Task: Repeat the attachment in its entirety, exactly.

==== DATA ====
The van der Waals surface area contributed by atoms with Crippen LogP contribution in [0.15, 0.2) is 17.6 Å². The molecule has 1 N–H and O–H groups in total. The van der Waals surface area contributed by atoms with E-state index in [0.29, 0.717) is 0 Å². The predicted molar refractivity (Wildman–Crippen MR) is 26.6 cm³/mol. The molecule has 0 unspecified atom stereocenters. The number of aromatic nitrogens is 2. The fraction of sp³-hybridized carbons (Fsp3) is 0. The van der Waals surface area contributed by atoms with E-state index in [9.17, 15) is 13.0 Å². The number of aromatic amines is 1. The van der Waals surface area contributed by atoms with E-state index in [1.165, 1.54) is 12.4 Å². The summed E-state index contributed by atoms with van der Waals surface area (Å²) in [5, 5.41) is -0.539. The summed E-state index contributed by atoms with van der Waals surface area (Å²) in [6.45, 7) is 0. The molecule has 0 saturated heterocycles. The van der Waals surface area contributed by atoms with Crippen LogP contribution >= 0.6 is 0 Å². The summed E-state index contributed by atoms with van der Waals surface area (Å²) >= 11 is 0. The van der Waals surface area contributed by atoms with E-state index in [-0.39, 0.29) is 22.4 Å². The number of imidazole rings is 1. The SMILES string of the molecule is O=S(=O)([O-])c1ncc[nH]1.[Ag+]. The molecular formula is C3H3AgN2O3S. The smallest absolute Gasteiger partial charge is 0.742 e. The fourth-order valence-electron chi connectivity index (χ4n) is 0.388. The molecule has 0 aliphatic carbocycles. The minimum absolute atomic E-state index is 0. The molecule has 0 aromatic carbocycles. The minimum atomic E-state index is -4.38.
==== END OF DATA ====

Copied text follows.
The van der Waals surface area contributed by atoms with Crippen LogP contribution in [0.15, 0.2) is 17.6 Å². The molecule has 1 N–H and O–H groups in total. The van der Waals surface area contributed by atoms with E-state index in [0.29, 0.717) is 0 Å². The predicted molar refractivity (Wildman–Crippen MR) is 26.6 cm³/mol. The molecule has 0 unspecified atom stereocenters. The number of aromatic nitrogens is 2. The fraction of sp³-hybridized carbons (Fsp3) is 0. The van der Waals surface area contributed by atoms with E-state index in [9.17, 15) is 13.0 Å². The number of aromatic amines is 1. The van der Waals surface area contributed by atoms with E-state index in [1.165, 1.54) is 12.4 Å². The summed E-state index contributed by atoms with van der Waals surface area (Å²) in [5, 5.41) is -0.539. The summed E-state index contributed by atoms with van der Waals surface area (Å²) in [6.45, 7) is 0. The molecule has 0 saturated heterocycles. The van der Waals surface area contributed by atoms with Crippen LogP contribution >= 0.6 is 0 Å². The summed E-state index contributed by atoms with van der Waals surface area (Å²) >= 11 is 0. The van der Waals surface area contributed by atoms with E-state index in [-0.39, 0.29) is 22.4 Å². The number of imidazole rings is 1. The SMILES string of the molecule is O=S(=O)([O-])c1ncc[nH]1.[Ag+]. The molecular formula is C3H3AgN2O3S. The smallest absolute Gasteiger partial charge is 0.742 e. The fourth-order valence-electron chi connectivity index (χ4n) is 0.388. The molecule has 0 aliphatic carbocycles. The minimum absolute atomic E-state index is 0. The molecule has 0 aromatic carbocycles. The minimum atomic E-state index is -4.38.